Speaker 1: during a dinner wall. People are eating. I think people look for centerpieces that air lower even if they have candles, sort of set within them or on the table that the aesthetic now is. You want people to see each other and you don't need that that hi positioned candle throwing light so you can see your food. You're right. It used to be that there was so many candles per diner and you had, you know, the height of it really mattered because you couldn't have the light shining in people's eyes, right at eye height. But you're right. You wanted it up high enough that you could see low enough. You could see other people. It was like the whole thing. But you're suggesting that you would you would remove them like that. You could just You could have them set as a part of the table to start, but then actually remove them. When people are are seated and dying, maybe you place him on a sideboard. If you love the idea of that flickering candlelight at the table, you know, maybe single candlesticks or low candles, um, provide a more practical way to achieve that aesthetic look of having that flickering candlelight is part of the meal which, which can be lovely also. Oh, but the candelabra so dramatic, it really is. And this is where my very practical thought about placement went. If you were using that candle Lauber as a light source, the parallel placement would be the placement that would shine the most light on the table. Both sides have had a long table. The candelabra be placed with long direction of the candelabra in the same in the same peril. Him just making up candelabra strategies on the spot. Guy? No. Hey, sounds convincing, doesn't he? E e do think Not a bad idea It all. Alexis. I think you can tell by our both glee and joking around about this, but also by our batting around a few different options that it's really up to you at this point, unless we find some good rules toe latch onto and start dispersing more widely used aesthetic and practicality to guide you for this one. And most of all, have fun setting a beautiful table. Thank you for your questions. Please send us updates or feedback on our answers. Toe awesome etiquette at Emily post dot com. You can leave a voicemail or text at 802858 kind. That's 8028585463 Or you can reach us on social media on Twitter. We're at Emily Post inst That's I N S t on instagram were at Emily Post Institute on Facebook. We are awesome etiquette. Just use the hashtag awesome etiquette with your Social Media post so that we know you want your question on the way.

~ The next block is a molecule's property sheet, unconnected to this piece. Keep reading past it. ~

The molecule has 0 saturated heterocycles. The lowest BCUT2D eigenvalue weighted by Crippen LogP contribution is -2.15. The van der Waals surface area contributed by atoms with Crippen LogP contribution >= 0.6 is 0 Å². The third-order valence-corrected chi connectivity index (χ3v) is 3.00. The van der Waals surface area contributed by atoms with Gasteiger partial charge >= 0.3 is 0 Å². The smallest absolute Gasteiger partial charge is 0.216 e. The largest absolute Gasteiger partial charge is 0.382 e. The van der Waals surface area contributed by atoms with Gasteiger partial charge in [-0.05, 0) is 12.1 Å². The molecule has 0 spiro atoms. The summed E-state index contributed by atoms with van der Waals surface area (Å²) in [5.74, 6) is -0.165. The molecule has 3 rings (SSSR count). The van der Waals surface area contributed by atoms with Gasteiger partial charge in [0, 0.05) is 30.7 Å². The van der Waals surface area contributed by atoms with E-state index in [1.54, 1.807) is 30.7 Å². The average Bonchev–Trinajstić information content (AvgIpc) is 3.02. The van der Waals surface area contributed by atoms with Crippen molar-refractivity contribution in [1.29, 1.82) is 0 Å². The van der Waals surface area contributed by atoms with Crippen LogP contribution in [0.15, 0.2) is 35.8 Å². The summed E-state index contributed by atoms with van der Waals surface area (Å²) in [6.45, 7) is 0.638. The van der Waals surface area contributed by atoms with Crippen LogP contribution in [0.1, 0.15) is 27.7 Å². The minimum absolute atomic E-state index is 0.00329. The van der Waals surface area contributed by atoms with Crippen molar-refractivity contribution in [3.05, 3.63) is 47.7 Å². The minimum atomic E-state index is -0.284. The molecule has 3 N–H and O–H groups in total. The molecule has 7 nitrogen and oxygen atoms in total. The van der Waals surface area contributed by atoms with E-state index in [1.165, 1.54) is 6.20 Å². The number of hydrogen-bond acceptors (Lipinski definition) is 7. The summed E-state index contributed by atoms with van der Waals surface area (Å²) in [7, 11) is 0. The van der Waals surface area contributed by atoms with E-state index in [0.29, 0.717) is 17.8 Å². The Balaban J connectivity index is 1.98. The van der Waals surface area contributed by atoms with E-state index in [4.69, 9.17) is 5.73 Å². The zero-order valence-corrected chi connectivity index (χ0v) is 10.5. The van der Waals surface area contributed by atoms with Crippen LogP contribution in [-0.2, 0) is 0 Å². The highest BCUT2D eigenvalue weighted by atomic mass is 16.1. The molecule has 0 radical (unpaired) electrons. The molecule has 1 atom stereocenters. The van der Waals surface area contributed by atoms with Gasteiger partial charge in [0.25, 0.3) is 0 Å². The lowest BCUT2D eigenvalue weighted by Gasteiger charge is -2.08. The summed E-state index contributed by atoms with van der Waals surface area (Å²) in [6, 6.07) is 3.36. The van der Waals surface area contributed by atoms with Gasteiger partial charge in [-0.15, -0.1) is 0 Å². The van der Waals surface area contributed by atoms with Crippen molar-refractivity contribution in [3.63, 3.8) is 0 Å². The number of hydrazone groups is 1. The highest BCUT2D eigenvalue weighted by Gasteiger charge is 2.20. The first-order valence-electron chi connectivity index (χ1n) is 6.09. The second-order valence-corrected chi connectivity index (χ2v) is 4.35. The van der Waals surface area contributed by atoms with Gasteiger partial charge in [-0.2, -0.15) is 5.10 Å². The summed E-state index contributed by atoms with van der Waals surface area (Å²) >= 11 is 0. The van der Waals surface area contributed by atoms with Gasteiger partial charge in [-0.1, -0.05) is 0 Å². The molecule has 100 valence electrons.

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Speaker 1: It's time for our feedback segment where we hear from you about the questions we answer in the topics we cover. And today we're hearing from Sandy on our last episode, where we talked about using someone's name based on their name tag.
Speaker 1: Dear Lizzie and Dan. I wanted to add one point to your conversation and episode number 3 19 about addressing someone by name after just seeing their name on a name tag as a member of the older generation. The reason I find it awkward to use someone's first name before they've introduced themselves is that it feels like taking a liberty to use someone's first name before they've said Hi, I'm Mary. I can still remember a time when you had to be invited to use someone's first name, so it feels presumptuous to do so before you've been given permission, so to speak. That said, like Lizzie, I, too might use their name for the first time at the end of an interaction in order to personalize my thanks, for example, Thank you so much, Mary. That was really helpful. I completely agree with the advice you gave, but just wanted to point out another reason why the situation might feel awkward for some of us. Sandy